Mr. James H. Cowan has removed himself and family, with that of his daughter, the widow and child of Major Alexander, to New Jersey.

Among the recent deaths, from small pox, is Henry Smith, formerly keeper of the Mansion House.

The city is presented to be the most woebegone heaven forsaken place ever vested by the wrath of God or man. Hundreds and hundreds of dead horses line the streets, and fill the alleys-scarcely a vacant lot but has upon it one or more of these carcasses, polluting the air and breeding disease. It is said that no sanitary regulations, whatever, are enforced; that cattle are butchered in the streets, and that a pestilence must certainly ensue.

The Federals are constructing a fragile bridge over the Holston just below the mouth of the break.

The families of Mr. H. L. McClung, of W. H. Cocke, and of Saml. Boyd, came through the lines by flag of truce to Strawberry plains.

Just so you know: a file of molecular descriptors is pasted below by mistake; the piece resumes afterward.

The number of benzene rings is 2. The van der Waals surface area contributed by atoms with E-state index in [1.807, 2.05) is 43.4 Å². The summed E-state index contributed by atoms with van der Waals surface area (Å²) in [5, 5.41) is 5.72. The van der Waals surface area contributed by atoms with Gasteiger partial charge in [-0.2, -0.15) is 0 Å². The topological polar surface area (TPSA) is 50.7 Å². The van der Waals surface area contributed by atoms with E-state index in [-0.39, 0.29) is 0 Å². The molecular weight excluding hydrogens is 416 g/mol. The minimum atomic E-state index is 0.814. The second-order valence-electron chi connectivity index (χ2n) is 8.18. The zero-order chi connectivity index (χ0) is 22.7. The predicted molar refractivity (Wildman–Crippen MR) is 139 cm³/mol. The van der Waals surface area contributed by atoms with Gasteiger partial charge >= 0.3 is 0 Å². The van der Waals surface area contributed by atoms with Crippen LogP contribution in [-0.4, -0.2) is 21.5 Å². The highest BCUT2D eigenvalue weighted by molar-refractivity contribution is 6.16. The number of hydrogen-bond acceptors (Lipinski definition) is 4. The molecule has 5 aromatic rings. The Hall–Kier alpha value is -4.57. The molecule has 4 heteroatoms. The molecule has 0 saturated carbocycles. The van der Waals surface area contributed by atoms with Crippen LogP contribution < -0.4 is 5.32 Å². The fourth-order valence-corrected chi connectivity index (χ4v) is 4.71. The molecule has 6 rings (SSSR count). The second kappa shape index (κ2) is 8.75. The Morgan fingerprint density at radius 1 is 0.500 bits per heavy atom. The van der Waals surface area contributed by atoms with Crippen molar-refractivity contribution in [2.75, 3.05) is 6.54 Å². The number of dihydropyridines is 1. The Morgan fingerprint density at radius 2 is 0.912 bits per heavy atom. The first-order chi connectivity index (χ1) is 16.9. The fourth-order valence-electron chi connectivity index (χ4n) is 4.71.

Memphis Daily Appeal, February 24, 1864. [5]


[1] General Orders, No. 4

[2] TSL&A, 19th CN.

[3] W. M. Creamer Letter, MS-2136. University of Tennessee, Knoxville, Special Collections Library

[4] GALEGROUP - TSLA 19TH CN   . There is no confirmation of these reports in the OR.

[5] Valley of the Shadow.

James B. Jones, Jr.

Public Historian

Tennessee Historical Commission

2941 Lebanon Road

Nashville, TN  37214

(615)-770-1090 ext. 115

(615)-532-1549  FAX